The Department of Internal Affairs

Te Tari Taiwhenua | Department of Internal Affairs

Building a safe, prosperous and respected nation


Two years jail, $19,000 fine for New Zealander at centre of international Internet child pornography network


A New Zealander who ran the servers at the centre of an international Internet child pornography network was sentenced to two years imprisonment and fined $19,000 today by the Waitakere District Court.

The Court also ordered the destruction of the computers the man used to run the network and all the CDs that had been seized by the Department of Internal Affairs.

The network linked at least 700 users of child pornography internationally. Investigations are continuing in the United States and Europe, and arrests are likely there.

The General Manager of the Department’s Gaming and Censorship Compliance Group, Keith Manch, said that this was New Zealand’s biggest and most serious child pornography case to date.

Mr Manch said the defendant was copying, advertising and trading more than 240,000 pictures and films of children aged between three and 14 years. Of those images, 36,387 were objectionable, in that they were of children being sexually abused or in sexual poses.

“The real tragedy of this case is that each picture and movie is of a child or children being abused or debased for the ‘pleasure’ of an international market,” Mr Manch said.

“He made $20,000 by collecting and selling pictures and films of children being abused. His business was about making money from the sexual exploitation of children.”

After his first court appearance he was interviewed on television and justified his offending saying, “There was no viciousness or evilness involved in having them on there [the pictures and films on his computers and CDs], it was just purely, just to me just another photo.”

At a subsequent court appearance he pleaded guilty to 48 charges of breaching the Films Videos and Publications Classification Act, which prohibits child pornography.

Mr Manch said that his comments highlight one of the myths about child pornography. That is, the false belief that it is acceptable to collect or trade pictures of children being abused because they are ‘only’ pictures.

“Child pornography encourages child abuse. To create the pictures and films, children are abused. Users of child pornography try to expand their collections with increasingly extreme material. To feed this ‘market’, more children are abused, and their suffering recorded.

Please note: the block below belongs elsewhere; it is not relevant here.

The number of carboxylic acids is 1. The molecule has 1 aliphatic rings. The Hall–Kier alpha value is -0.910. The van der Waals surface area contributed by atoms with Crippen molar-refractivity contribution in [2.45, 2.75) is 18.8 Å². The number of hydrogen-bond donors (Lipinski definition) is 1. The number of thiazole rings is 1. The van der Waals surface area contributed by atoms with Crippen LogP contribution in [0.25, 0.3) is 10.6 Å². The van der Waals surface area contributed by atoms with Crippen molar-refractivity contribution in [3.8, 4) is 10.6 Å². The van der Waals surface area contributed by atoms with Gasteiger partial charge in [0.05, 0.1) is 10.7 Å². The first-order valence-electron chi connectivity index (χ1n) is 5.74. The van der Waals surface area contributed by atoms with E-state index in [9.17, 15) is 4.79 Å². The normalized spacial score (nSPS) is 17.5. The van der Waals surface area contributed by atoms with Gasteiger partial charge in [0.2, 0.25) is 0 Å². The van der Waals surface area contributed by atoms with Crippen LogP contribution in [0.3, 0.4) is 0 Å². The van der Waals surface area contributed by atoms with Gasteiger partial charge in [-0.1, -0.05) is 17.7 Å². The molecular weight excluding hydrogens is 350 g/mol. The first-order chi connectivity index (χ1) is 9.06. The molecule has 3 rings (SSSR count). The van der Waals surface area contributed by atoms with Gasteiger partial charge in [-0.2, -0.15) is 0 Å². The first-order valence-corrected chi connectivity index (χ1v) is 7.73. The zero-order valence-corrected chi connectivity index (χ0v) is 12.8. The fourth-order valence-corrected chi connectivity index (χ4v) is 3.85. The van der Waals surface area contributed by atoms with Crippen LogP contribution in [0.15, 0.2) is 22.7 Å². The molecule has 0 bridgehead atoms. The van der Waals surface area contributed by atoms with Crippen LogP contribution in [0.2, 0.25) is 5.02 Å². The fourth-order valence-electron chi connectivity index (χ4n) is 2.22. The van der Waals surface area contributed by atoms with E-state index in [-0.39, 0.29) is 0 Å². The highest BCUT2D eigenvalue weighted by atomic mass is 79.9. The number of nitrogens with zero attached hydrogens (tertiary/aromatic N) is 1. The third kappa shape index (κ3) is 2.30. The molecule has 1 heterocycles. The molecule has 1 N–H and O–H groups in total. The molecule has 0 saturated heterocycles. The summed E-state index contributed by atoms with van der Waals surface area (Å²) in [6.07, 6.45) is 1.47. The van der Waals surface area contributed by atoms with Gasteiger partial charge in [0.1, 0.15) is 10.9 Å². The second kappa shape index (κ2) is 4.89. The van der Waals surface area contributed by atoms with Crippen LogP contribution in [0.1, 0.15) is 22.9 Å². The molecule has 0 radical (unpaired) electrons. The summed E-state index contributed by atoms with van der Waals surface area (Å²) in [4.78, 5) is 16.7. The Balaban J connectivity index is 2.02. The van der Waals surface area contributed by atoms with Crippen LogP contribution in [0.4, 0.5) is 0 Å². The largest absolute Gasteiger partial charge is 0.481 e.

“It does not matter that the children being abused are overseas. If we do not take international action against child pornography, then we, in effect, condone that abuse.

“Even though most child pornography in our country is from overseas, it endangers children here. It debases children by portraying them as sexual objects that can be used as desired by adults and reinforces the false view held by some that sex with children is acceptable.

”The objective of the law is to help protect children. Every prosecution closes down a child pornography trader for months, years or forever. We are focusing resources on this work. No one in New Zealand can continue to trade child pornography without us eventually discovering them.”

In this case, the Department’s investigation began in April last year when Interpol London informed it that there was a New Zealander advertising on Internet newsgroups that he had movies of preteen boys for sale.

Further information showed that the New Zealander was using a fast Internet connection to host two child sex web sites.

Department Inspectors tracked the New Zealander to a Henderson home, identified him and executed search warrants in December last year. Two computers and 19 CDs were seized.

The Department’s investigation found that he was charging $US29.95 a month for access to the “members’ gallery” on his websites. The gallery contained 97,049 pictures, 2,008 of which were objectionable.

He was also charging $US50 each for CDs. Those found at the man's home contained 143,442 pictures and 256 films, of which 34,274 pictures and 105 films were objectionable.

The pictures and films were all of children, and all the objectionable material related to sex with children.

Media contact:

Keith Manch
General Manager Gaming and Censorship Regulation Phone 04 495 9449, Cellular 027 445 6420
Vincent Cholewa
Communications Advisor Phone 04 495 9350, Cellular 025 272 4270